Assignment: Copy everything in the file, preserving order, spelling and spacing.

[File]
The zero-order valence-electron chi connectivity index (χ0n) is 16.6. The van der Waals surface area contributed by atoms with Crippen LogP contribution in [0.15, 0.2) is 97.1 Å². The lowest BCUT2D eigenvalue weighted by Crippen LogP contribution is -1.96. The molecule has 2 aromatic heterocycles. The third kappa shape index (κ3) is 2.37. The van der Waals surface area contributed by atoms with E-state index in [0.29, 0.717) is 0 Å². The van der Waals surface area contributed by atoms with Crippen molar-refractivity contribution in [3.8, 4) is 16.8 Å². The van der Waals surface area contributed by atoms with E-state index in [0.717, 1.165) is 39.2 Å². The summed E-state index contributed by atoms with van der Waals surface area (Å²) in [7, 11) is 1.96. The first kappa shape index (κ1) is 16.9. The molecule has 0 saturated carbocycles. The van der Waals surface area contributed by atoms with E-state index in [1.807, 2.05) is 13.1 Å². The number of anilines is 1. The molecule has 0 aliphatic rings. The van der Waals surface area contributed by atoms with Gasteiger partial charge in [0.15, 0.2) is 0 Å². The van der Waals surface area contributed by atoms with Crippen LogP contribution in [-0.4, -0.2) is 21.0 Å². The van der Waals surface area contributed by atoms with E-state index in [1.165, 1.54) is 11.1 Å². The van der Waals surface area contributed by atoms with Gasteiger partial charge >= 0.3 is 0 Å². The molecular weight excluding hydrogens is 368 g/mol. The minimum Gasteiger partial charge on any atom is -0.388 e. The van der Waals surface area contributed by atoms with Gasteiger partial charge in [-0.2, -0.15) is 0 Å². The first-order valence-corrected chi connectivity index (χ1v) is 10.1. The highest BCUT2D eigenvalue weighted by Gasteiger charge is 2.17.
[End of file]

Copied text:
The zero-order valence-electron chi connectivity index (χ0n) is 16.6. The van der Waals surface area contributed by atoms with Crippen LogP contribution in [0.15, 0.2) is 97.1 Å². The lowest BCUT2D eigenvalue weighted by Crippen LogP contribution is -1.96. The molecule has 2 aromatic heterocycles. The third kappa shape index (κ3) is 2.37. The van der Waals surface area contributed by atoms with E-state index in [0.29, 0.717) is 0 Å². The van der Waals surface area contributed by atoms with Crippen molar-refractivity contribution in [3.8, 4) is 16.8 Å². The van der Waals surface area contributed by atoms with E-state index in [0.717, 1.165) is 39.2 Å². The summed E-state index contributed by atoms with van der Waals surface area (Å²) in [7, 11) is 1.96. The first kappa shape index (κ1) is 16.9. The molecule has 0 saturated carbocycles. The van der Waals surface area contributed by atoms with E-state index in [1.807, 2.05) is 13.1 Å². The number of anilines is 1. The molecule has 0 aliphatic rings. The van der Waals surface area contributed by atoms with Gasteiger partial charge in [0.15, 0.2) is 0 Å². The van der Waals surface area contributed by atoms with Crippen LogP contribution in [-0.4, -0.2) is 21.0 Å². The van der Waals surface area contributed by atoms with E-state index in [1.165, 1.54) is 11.1 Å². The van der Waals surface area contributed by atoms with Gasteiger partial charge >= 0.3 is 0 Å². The molecular weight excluding hydrogens is 368 g/mol. The minimum Gasteiger partial charge on any atom is -0.388 e. The van der Waals surface area contributed by atoms with Gasteiger partial charge in [-0.2, -0.15) is 0 Å². The first-order valence-corrected chi connectivity index (χ1v) is 10.1. The highest BCUT2D eigenvalue weighted by Gasteiger charge is 2.17.